China's Belt and Road Initiative (BRI) plays an important role in strengthening regional and multilateral cooperation amid global uncertainty, Deputy Prime Minister Heng Swee Keat said yesterday.
To this end, China could work with other countries to launch more projects in third-party markets, he added, urging companies here to take advantage of the opportunities.
Mr Heng, who is also Finance Minister, was speaking in Mandarin at a Singapore-China Business Association event at Shangri-La Hotel, ahead of his trip to China next week. He will attend the Singapore-Shanghai Comprehensive Cooperation Council meeting and Pujiang Innovation Forum in Shanghai during his visit.
Casting an eye on current geopolitical developments, he said economic growth is forecast to slow, with the ongoing trade war between the United States and China as well as a lack of clarity on Brexit.
But even as the global economy slows down, Asia's economy remains strong, Mr Heng noted, adding that Asean is expected to become the fourth-largest economy in the world by 2030.
Against this backdrop, the BRI presents opportunities for cooperation and mutual benefit, he said.
Besides developing physical in-frastructure to better connect China with the world, China can work with other countries on new areas of cooperation under the initiative, he added.
He reiterated a suggestion made by Prime Minister Lee Hsien Loong at the second Belt and Road Forum last month for China to work with other countries on investments in third-party markets.
The Singapore-China Business Association can play a part in encouraging this by helping companies from Singapore and China to explore cooperation in other markets, Mr Heng said at the swearing-in ceremony for the association's executive council.
He urged the association to continue to build bridges between companies from both countries and create more partnership opportunities.
Mr James Ow, president of the association, pledged that it will continue to be a platform for promoting cooperation, and spare no effort in helping companies that want to pursue cooperation in third-party markets.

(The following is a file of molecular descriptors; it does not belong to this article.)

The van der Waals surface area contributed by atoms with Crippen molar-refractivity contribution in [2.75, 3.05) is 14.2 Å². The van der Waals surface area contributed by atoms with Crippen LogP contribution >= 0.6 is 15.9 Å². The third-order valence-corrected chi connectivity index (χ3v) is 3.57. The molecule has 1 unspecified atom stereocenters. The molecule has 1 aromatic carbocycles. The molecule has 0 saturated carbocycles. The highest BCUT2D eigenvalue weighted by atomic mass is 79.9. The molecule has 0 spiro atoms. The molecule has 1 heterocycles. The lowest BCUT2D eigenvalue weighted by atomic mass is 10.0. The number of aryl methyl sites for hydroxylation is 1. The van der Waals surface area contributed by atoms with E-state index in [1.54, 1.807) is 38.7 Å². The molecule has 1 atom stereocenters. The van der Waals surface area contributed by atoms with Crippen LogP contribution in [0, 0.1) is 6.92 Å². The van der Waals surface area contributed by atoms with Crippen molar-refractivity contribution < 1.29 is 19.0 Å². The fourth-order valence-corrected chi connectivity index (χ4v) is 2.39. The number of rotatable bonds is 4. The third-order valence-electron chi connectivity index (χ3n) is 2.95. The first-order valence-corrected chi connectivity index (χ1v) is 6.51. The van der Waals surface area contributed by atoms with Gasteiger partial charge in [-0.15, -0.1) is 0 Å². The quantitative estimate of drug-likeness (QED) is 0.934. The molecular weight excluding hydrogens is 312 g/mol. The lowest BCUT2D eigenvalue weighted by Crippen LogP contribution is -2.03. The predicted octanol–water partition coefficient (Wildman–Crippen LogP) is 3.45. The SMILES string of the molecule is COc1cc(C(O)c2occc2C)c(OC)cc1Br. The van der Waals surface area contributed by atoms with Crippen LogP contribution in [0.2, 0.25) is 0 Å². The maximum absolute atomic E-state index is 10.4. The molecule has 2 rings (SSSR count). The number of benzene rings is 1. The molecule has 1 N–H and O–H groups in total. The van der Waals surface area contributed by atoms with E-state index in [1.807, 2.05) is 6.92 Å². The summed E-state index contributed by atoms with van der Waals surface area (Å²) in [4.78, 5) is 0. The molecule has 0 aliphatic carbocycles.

The association has also set up a new youth group to attract young entrepreneurs in Singapore who want to venture into the Chinese market, as well as young entrepreneurs in China who are looking to set up shop in Singapore.
Addressing about 200 people at the event yesterday, including representatives from the Chinese Embassy, Mr Heng also reaffirmed the longstanding ties between Singapore and China. Both countries will mark 30 years of diplomatic ties next year, he added.
Mr Zhang Xumin, deputy chief of mission and minister counsellor at the Chinese Embassy, said in his speech that Singapore is an "important fulcrum country" in the BRI.
Describing both countries as "natural partners" in co-building the initiative, he said Singapore and China had kicked off cooperation "at an early stage, at a high starting point, and on a big scale".
In his speech, Mr Heng also pointed to how the cooperation between both countries has moved with the times, citing the three inter-governmental projects between Singapore and China: the China-Singapore Suzhou Indus-trial Park, Sino-Singapore Tianjin Eco-city and China-Singapore (Chongqing) Demonstration Initiative on Strategic Connectivity.
Singapore, he said, can provide a platform for Chinese companies to expand overseas.
At the same time, Chinese com-panies based in Singapore can help local companies enter the Chinese market.
Mr Heng added that he believed economic and trade cooperation between both countries will grow.